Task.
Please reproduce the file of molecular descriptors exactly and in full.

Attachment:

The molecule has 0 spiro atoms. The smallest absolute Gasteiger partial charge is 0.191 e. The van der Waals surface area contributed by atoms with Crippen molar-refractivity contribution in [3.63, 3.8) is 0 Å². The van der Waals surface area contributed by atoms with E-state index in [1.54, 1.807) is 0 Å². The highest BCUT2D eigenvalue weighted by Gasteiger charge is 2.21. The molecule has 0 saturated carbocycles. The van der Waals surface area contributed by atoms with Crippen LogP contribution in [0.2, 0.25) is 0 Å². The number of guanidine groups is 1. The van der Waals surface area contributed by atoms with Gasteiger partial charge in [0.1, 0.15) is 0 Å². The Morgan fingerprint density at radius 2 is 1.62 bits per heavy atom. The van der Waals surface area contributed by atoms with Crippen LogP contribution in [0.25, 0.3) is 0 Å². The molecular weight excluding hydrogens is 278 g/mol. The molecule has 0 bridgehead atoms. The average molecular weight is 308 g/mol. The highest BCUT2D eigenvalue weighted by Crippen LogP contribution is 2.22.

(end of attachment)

The molecule has 0 spiro atoms. The smallest absolute Gasteiger partial charge is 0.191 e. The van der Waals surface area contributed by atoms with Crippen molar-refractivity contribution in [3.63, 3.8) is 0 Å². The van der Waals surface area contributed by atoms with E-state index in [1.54, 1.807) is 0 Å². The highest BCUT2D eigenvalue weighted by Gasteiger charge is 2.21. The molecule has 0 saturated carbocycles. The van der Waals surface area contributed by atoms with Crippen LogP contribution in [0.2, 0.25) is 0 Å². The number of guanidine groups is 1. The van der Waals surface area contributed by atoms with Gasteiger partial charge in [0.1, 0.15) is 0 Å². The Morgan fingerprint density at radius 2 is 1.62 bits per heavy atom. The van der Waals surface area contributed by atoms with Crippen LogP contribution in [0.25, 0.3) is 0 Å². The molecular weight excluding hydrogens is 278 g/mol. The molecule has 0 bridgehead atoms. The average molecular weight is 308 g/mol. The highest BCUT2D eigenvalue weighted by Crippen LogP contribution is 2.22.